Let's pray that fashion's pope falls out of favor and a real one can come in
Washington -- It is Christmastime. The citizenry goes out to churches and, if they are lucky, public places to be inspired by Nativity scenes. I spent Saturday in the countryside of northern Virginia and saw Nativity scenes not only in front of churches and public places but also in front of private homes -- many, many private homes. There were almost as many Nativity scenes visible in front of private homes in towns such as Strasburg and Winchester as there were Trump signs, Trump flags and Trump testimonials. These northern Virginia families not only have the Christmas spirit down pat but also abound with civic spirit. Their civic spirit is for Donald Trump in a landslide.
The Nativity scenes that I saw this weekend were raised to inspire people in a year that was not very inspiring. Statues have been torn down. Demonstrations are rendering our cities dangerous places to visit, and the headlines speak of horrible crimes being committed. The idiotic politicians of San Francisco are even renaming public buildings and schools. One of the suspect schools is named for Abraham Lincoln, the president who freed the slaves and fought a bloody war to preserve the Union. Yes, that Abraham Lincoln! What does San Francisco have against the Union and freeing people living in slavery?
There is nothing troubling about the Nativity scenes in northern Virginia. For that, you would have to go to the Vatican, the home of Pope Francis. We Americans take our children to see depictions of the baby Jesus recumbent in a barn, sleeping in a manger because his mother, Mary, and his father, Joseph, found that there was no room for them in the local inn. Shepherds come to the barn to see the child. Three wise men follow a star to bring gifts to Him in the barn. The Nativity scene is famous around the world, but at the Vatican, it is troubling. Pope Francis is a modern pope -- possibly, the first modern pope; hopefully, the last modern pope.
He seems to go along with the modern aesthetic belief that an artistic depiction of things should "make people think." The best way to make them think is to punch them in the gut, to shake them to the core, to give them a nosebleed. The pope's Nativity scene placed in St. Peter's Square is supposed to be a punch in the gut. Actually, all that it amounts to is an incoherent collection of junk: some guy dressed up like an astronaut, 52 pieces of ceramic scattered about, and, as The New York Times tells us, "Two enigmatic, totemic figures stood in the middle of the platform. One held a shield and a decorative spear and had for a head what appeared to be an overturned caldron, carved like an angry Halloween Jack-O-Lantern." As I said, an incoherent collection of junk. And it did not make me think.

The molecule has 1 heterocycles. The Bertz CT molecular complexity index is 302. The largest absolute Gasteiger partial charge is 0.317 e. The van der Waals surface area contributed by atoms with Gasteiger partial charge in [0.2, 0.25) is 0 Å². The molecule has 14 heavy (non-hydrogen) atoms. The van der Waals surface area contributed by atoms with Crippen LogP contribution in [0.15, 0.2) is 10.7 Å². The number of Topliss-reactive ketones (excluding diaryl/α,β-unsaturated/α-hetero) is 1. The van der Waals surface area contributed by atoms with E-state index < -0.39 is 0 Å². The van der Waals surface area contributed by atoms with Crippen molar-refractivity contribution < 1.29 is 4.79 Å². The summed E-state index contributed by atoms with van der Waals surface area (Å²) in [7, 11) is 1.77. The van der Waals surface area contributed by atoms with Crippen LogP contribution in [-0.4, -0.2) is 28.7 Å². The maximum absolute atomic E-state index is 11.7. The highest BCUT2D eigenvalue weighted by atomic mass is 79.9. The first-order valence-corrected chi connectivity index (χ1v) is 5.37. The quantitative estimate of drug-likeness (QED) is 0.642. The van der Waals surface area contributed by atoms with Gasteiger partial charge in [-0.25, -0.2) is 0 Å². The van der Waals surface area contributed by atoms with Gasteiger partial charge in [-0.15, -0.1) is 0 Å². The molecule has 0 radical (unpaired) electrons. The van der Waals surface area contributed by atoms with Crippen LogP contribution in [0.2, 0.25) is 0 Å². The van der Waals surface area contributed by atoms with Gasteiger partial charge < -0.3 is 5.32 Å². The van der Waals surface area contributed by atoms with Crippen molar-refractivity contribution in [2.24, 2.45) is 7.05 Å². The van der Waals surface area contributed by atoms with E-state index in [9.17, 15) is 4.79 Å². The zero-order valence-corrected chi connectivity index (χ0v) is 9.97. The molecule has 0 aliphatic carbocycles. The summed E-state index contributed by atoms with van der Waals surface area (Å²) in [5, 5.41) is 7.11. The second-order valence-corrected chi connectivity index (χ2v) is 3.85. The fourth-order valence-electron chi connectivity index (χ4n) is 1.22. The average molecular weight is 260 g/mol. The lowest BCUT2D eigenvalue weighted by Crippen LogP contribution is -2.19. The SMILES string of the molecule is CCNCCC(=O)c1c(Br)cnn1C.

The pope's collection of junk has been highly controversial. Said Duncan Stroik, a professor at the University of Notre Dame School of Architecture, "A shocking portrayal ... Not particularly evocative of the Incarnation, which much of the world celebrates this month." Or there was the appraisal of Deacon Keith Fournier of the Diocese of Richmond, Virginia, who said: "It is truly ugly. How very sad. The Catholic Church has such beautiful Art. This increasingly ugly world is hungering for beauty. Why would this be chosen?" And, frankly, I liked the New York Post's observation: "If it were a Broadway play, it probably would have closed on opening night."
Our first modern pope came to the rescue: "The Christmas tree and the Nativity scene are signs of hope, especially in this difficult time. Let us be sure we do not stop at the sign, but get to the meaning." That is the problem, Holy Father. There is no meaning to your clutter of junk. Much of the world finds meaning in the babe in a manger who grew up to preach and to give his life for mankind.
The first modern pope has been sounding increasingly like a left-wing politician with his every public utterance. He is hardly the people's pope, as he likes to think. He is fashion's pope, and it is just a matter of time before he falls out of fashion and, we pray, a real pope come in.
R. Emmett Tyrrell Jr. is founder and editor in chief of The American Spectator. He is a senior fellow at the London Center for Policy Research and the author, most recently, of "The Death of Liberalism," published by Thomas Nelson, Inc. To find out more about R. Emmett Tyrrell Jr. and read features by other Creators Syndicate writers and cartoonists, visit the Creators Syndicate webpage at www.creators.com.Copyright 2020 Creators Syndicate, Inc.